A silver spoon with a paddle-like bowl, a long curved handle and a raised section near the end, resembling a bird’s head in round relief. A small plum blossom is minutely engraved at the lower back of the handle. The remainder of the spoon is undecorated, showing a well-polished surface.
According to Chajing (Tea Classic), the first monograph on tea in the world written by Chinese author Lu Yu in 758 AD, “one ‘ze’ of tea (a spoon of cha ze, ‘tea measure’) should be added to a litre of water, for a perfect blend.” A few undecorated silver spoons comparable in size and shape, bearing a two.character inscription ‘lishi’ at the back of their handles, were unearthed at Dingmaoqiao, Jiangsu province in 1982, and can be dated to the Tang dynasty, 760 AD. The inscription ‘lishi’, meaning ‘guardian man of strength’, is interpreted by some to be the deceased’s name or his official title. Therefore, the meaning of the plum blossom carved on the present spoon might be associated with the original owner’s personal information. Meanwhile, the blossoms of the plum tree are emblematic of perseverance and purity. The fact that only silver, no gold, pieces were excavated from Dingmaoqiao also proves that silverware was popular with people of medium social rank during the Tang period. Another Tang dynasty silver spoon with gilded decoration and its handle similarly ending in a bird’s head in round relief, was excavated in 1983 near Xian, Shaanxi province.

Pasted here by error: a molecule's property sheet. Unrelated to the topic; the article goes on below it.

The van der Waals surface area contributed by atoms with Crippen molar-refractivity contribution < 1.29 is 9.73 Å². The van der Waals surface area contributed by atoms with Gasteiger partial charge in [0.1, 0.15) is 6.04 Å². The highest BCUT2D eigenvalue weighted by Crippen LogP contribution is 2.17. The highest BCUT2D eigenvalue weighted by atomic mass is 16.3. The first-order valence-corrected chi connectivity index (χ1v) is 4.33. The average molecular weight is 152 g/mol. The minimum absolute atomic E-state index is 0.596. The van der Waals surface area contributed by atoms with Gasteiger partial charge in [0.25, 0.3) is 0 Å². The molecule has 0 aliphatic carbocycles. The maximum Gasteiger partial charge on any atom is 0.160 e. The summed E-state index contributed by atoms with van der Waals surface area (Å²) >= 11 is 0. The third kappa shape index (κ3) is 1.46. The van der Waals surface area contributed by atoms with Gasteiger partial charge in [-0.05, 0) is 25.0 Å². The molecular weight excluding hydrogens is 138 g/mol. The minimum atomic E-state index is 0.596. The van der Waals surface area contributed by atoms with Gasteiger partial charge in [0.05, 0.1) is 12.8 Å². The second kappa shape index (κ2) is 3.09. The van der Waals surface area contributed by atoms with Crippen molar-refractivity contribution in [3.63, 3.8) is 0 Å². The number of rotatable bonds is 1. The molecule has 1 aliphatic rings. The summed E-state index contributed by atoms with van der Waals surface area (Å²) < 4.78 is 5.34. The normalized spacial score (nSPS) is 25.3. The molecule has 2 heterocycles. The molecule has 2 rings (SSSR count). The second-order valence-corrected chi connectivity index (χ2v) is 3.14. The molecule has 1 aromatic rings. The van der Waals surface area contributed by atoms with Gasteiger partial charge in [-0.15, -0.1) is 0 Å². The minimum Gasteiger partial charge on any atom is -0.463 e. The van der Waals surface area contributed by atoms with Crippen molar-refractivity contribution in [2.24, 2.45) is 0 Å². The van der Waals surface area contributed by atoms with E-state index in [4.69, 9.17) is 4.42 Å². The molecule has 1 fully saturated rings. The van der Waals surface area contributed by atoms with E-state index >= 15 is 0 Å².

- Han, W. ‘Cong Yincha Fongshan Kan Famensi Dendi Cutu de Tangdai Jinyin Chaju’ (From the tea fashion perspective to see Tang dynasty gold and silver tea utensils excavated from the Famen Temples and other places), in Wenwu, 1998, issue. 10, p. 48
- Han, W. and Deydier, C. Ancient Chinese Gold, Les Editions d’Art et d’Histoire, Arhis, 2001, no. 573, p. 244
- Tse Bartholomew, T. Hidden Meanings in Chinese Art, Asian Art Museum, San Francisco, 2006, 7.48, p. 212
- Han, W. and Deydier, op. cit. p. 237
- Han, W. and Deydier, op. cit. no. 399, pp. 164-5